It might be at nine-years old, it might be at eleven, but somewhere around ten years of age children’s brains change in a significant, but often overlooked way. It’s at this stage that the brain’s cells begin to develop a sheathing along their bodies, a bit like bark developing on a tree trunk; this new development makes the brain a little less open to new connections and much faster along the connections it has built. This change has important implications for learning, but also for feeling.
One result of this change is that the brain is now able to begin to engage more effectively in abstract thinking (i.e. symbolic representation). This neurological step, sort of like an invisible foreshadowing of the more obvious changes that happen in puberty, helps explain why children who learn a language earlier than nine or ten can speak like a native, while those who learn a new language after this period will always have some give-away trace of an accent. You could also think of this enhanced brain speed a bit like a faster level computer; the child who could manage multiplication and division, can now begin to work at algebra (although just begin) since it depends on symbolic representation (i.e. x=?) which requires this faster sort of brain to grasp fully. Of course the brain develops these changes slowly, and children have an uncanny way of understanding algebra on Tuesday and then not getting it on Wednesday… and grasping it after-all on Thursday.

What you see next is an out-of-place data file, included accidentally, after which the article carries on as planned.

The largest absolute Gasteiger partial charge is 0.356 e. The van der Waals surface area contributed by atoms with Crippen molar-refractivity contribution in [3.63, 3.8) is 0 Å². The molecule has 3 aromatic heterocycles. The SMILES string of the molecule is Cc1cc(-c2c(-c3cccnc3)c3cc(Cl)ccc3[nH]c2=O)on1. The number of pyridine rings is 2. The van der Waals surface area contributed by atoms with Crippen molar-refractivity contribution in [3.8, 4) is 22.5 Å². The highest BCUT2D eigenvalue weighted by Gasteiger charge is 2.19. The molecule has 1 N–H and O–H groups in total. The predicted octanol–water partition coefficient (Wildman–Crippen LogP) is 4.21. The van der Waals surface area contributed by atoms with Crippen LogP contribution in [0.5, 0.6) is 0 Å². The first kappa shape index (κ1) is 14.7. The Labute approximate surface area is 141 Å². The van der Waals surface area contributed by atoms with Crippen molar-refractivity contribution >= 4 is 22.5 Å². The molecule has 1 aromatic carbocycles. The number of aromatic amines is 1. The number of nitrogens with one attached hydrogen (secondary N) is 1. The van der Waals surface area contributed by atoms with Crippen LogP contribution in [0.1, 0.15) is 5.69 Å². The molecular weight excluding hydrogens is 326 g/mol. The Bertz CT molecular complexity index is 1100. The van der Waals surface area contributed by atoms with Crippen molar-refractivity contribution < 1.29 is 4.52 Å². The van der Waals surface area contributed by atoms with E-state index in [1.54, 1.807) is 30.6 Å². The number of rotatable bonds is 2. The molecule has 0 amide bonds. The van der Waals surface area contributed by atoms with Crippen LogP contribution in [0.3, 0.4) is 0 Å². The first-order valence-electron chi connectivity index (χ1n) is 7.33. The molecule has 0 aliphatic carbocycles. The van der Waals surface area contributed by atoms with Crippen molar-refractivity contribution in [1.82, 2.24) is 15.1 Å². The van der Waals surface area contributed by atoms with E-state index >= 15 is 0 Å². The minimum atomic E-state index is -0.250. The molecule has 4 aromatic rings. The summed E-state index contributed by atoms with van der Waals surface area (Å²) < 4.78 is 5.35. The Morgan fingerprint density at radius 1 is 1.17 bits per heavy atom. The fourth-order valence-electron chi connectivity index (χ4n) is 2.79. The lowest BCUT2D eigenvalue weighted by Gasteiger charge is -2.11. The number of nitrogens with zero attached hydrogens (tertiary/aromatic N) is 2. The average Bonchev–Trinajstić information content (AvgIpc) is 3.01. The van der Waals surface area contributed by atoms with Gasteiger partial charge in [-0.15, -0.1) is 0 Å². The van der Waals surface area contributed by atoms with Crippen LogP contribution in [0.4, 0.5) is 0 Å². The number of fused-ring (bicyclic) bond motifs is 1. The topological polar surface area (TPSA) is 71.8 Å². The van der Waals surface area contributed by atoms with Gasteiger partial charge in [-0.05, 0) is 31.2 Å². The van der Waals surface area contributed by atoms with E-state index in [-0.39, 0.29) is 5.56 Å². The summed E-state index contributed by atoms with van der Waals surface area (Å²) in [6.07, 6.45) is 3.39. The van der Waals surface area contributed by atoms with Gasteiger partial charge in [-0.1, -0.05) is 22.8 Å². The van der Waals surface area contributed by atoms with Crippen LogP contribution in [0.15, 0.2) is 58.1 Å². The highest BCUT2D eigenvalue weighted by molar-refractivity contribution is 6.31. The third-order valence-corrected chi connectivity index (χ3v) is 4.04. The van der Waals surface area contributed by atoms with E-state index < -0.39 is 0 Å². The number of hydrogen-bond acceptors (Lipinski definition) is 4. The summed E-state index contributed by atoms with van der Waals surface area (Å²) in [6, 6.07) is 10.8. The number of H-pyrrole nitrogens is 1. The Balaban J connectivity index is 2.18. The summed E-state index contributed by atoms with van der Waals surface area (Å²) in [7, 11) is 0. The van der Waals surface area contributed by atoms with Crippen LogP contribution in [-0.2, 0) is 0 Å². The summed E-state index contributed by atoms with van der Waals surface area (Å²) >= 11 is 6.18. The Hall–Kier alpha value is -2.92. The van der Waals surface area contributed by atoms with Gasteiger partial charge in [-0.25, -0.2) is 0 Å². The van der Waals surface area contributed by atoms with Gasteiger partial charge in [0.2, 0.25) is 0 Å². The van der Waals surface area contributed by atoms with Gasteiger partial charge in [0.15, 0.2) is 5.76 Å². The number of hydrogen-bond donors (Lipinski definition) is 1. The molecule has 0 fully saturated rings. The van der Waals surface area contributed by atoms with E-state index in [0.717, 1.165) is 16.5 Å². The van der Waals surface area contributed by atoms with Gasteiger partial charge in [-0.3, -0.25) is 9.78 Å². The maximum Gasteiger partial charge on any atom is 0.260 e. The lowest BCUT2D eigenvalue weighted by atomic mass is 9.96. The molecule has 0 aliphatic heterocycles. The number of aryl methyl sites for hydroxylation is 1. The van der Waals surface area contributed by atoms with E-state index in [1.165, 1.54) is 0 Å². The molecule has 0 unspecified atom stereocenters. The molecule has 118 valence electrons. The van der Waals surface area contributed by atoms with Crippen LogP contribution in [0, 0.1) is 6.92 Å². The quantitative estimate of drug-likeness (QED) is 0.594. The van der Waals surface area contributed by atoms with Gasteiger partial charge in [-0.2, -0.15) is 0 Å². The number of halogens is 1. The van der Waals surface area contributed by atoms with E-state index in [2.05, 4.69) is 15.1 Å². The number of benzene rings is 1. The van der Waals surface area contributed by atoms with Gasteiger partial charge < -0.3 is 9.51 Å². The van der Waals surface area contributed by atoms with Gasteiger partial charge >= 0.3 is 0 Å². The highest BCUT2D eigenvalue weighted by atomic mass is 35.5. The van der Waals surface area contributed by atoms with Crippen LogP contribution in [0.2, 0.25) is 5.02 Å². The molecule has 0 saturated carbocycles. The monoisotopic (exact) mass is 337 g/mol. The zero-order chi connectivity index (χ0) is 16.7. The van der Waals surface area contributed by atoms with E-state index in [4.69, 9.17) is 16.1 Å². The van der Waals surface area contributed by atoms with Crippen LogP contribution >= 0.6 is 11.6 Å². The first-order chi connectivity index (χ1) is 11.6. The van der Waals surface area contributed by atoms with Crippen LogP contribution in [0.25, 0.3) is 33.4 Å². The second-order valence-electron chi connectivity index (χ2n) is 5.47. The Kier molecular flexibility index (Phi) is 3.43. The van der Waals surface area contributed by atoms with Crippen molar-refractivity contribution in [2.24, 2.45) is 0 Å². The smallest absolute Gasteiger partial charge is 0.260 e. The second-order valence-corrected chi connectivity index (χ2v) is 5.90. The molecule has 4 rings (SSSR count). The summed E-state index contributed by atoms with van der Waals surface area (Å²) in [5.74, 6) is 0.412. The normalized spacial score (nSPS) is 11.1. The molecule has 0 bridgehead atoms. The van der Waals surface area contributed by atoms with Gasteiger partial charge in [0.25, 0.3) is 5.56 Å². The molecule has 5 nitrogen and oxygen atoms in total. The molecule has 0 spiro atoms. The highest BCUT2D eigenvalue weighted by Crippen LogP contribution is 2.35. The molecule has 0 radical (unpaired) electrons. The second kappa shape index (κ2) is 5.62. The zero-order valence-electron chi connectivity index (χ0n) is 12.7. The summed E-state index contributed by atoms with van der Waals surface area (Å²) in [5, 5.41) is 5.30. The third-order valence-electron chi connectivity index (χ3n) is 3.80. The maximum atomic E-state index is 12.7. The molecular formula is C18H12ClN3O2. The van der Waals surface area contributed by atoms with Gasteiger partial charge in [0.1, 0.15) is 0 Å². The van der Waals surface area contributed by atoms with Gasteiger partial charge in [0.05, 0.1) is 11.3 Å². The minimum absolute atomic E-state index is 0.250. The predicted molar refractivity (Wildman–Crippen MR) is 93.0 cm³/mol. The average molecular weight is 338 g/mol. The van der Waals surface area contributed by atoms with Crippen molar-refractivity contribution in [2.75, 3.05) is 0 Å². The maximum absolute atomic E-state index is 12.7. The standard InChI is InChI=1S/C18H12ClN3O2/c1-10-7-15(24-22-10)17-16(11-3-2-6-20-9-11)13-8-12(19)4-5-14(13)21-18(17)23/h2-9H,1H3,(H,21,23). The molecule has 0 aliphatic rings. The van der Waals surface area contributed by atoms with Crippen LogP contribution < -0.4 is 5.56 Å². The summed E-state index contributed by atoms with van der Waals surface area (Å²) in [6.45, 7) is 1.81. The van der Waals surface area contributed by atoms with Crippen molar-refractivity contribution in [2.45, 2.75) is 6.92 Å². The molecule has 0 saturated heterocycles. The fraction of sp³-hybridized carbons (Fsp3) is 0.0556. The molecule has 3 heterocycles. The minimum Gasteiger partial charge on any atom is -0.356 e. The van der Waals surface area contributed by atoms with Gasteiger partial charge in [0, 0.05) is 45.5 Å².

This sheathing of neurons (called myelination) also changes a child’s ability to use good judgement, but the patchy quality of this process means that one minute things are working at a sophisticated level, and the next moment they are working at an eight-year-old level (which helps explain why teens seem like they are solid, and then do seemingly foolish/dangerous things). The long and patchy time it takes for this sheathing process to become complete (i.e. in the early to mid twenties) helps account for how challenging it is too parent teenagers.
On the emotional front, as far as ten-year-olds go, one key thing to keep in mind is that around this age I’ve seen many kids develop a deepening sense of angst, alienation and despair (from mild to severe). As a child who is “different” develops the mental capacity to understand their relationship to the group, and the ways in which they may not “fit in,” the capacity for deeper suffering emerges along with the ability to do higher math. And while we expect these feelings to emerge along with body-hair, they are often subtle but overlooked in the years preceding puberty.
Given that all kids feel “different” to some extent, and now that their self-concept is paired with a more powerful imagination (with which they can conjure awful scenarios of misery all the more vividly), they can suddenly seem very moody, disturbed and more remote around this age. They may also, due to the very patchy nature of things, only intermittently be able to explain anything about their own process. When this stage coincides with outer disruptions, like moving or parents’ splitting up, they may experience these things more trenchantly.
And since one of the hallmarks of angst and alienation is feeling alone and like no one truly understands us (most of us grown-ups are well acquainted with this feeling, which is ironic because we tend to think that it’s just us), we serve our ten-year-olds by deepening our compassion for how truly and deeply they may feel their human condition.
So, let’s dedicate today to giving another, softer and more insightful look to the nine, ten and eleven year olds in our lives, and in our collective world (and to sending love back to the kids we were, however misunderstood, when we were this age).